“I thought Thailand would be this quiet, relaxing, unassuming place away from the tourist trail. Clearly I didn’t do my research very well!” says Australian John Garzoli of his first trip to Thailand in 1995.

There are a number of falangs in Bangkok who have created employment niches for themselves, allowing them to pay their rent and further their careers. Garzoli, a classically and jazz- trained guitarist who has played for hotel restaurants on Ko Samui and in Bangkok for over the past three years, is one of these energetic characters.

Garzoli returned to Thailand at the end of 1996, hoping to find work playing guitar if he could get it. He had faxed his curriculum vitae to 70 resorts across Asia before he left Australia.

Within a few weeks of arriving in Thailand, he was offered a job on Ko Samui at Le Royal Meridien, playing with a friend, orchestral violinist Mark Zorz. “That lasted the next few years, during which time I became a scuba diving instructor, and got my introduction to life living and working in Thailand.”

Garzoli and Zorz made the move to Bangkok when they landed a six-month contract in early 1999 to work at the California restaurant of the JW Marriot. “That went really well. We genuinely believed that we were the best at doing what we were doing, individually and as an ensemble,” he says. “It was without a doubt the best musical ensemble that I had ever associated with.”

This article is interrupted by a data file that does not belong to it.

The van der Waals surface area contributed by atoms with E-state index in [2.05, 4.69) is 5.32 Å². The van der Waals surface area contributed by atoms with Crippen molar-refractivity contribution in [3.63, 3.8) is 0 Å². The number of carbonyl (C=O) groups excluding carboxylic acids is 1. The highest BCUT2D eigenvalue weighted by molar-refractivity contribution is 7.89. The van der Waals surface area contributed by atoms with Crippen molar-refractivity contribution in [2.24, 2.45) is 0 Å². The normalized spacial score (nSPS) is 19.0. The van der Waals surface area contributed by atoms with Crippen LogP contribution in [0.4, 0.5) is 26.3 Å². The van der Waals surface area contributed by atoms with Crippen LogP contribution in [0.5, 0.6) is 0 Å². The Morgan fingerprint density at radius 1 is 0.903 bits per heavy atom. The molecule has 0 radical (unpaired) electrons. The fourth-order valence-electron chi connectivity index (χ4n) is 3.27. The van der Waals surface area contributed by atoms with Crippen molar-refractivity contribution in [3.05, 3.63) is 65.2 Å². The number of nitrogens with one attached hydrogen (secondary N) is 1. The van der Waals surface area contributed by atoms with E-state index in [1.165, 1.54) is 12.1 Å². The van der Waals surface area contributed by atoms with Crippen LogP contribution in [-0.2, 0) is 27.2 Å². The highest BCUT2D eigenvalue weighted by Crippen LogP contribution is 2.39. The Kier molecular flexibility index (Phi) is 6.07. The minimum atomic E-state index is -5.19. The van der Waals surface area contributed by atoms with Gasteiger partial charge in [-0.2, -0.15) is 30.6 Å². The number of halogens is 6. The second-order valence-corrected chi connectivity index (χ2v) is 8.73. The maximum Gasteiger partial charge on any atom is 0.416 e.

The two played together for two and a half years, six nights a week. “We developed an acute sense of musical sympathy and understanding with each other. We had a good repertoire, and I learned a lot from him about how to be a better accompanist.”

At the end of the contract, Zorz headed home and Garzoli negotiated a contract to play at Rossini’s, at the Grande Sheraton Sukhumvit, where he now plays twice a week. “They were criticised by a magazine for being let down by the ‘canned music’,” he says. “I’m part of the rehabilitation of that.”

But staying around as a classical guitarist in Bangkok hasn’t been easy. “Between hotels, the competition can be great,” he says. “I’ve been extremely lucky. Food and beverage managers often don’t have a budget for musicians, and they are not always sympathetic to what a musician’s doing. Hotels don’t take a lot of risks. If they see that the hotel down the road has a certain type of band, then they’ll go out and get a similar band.”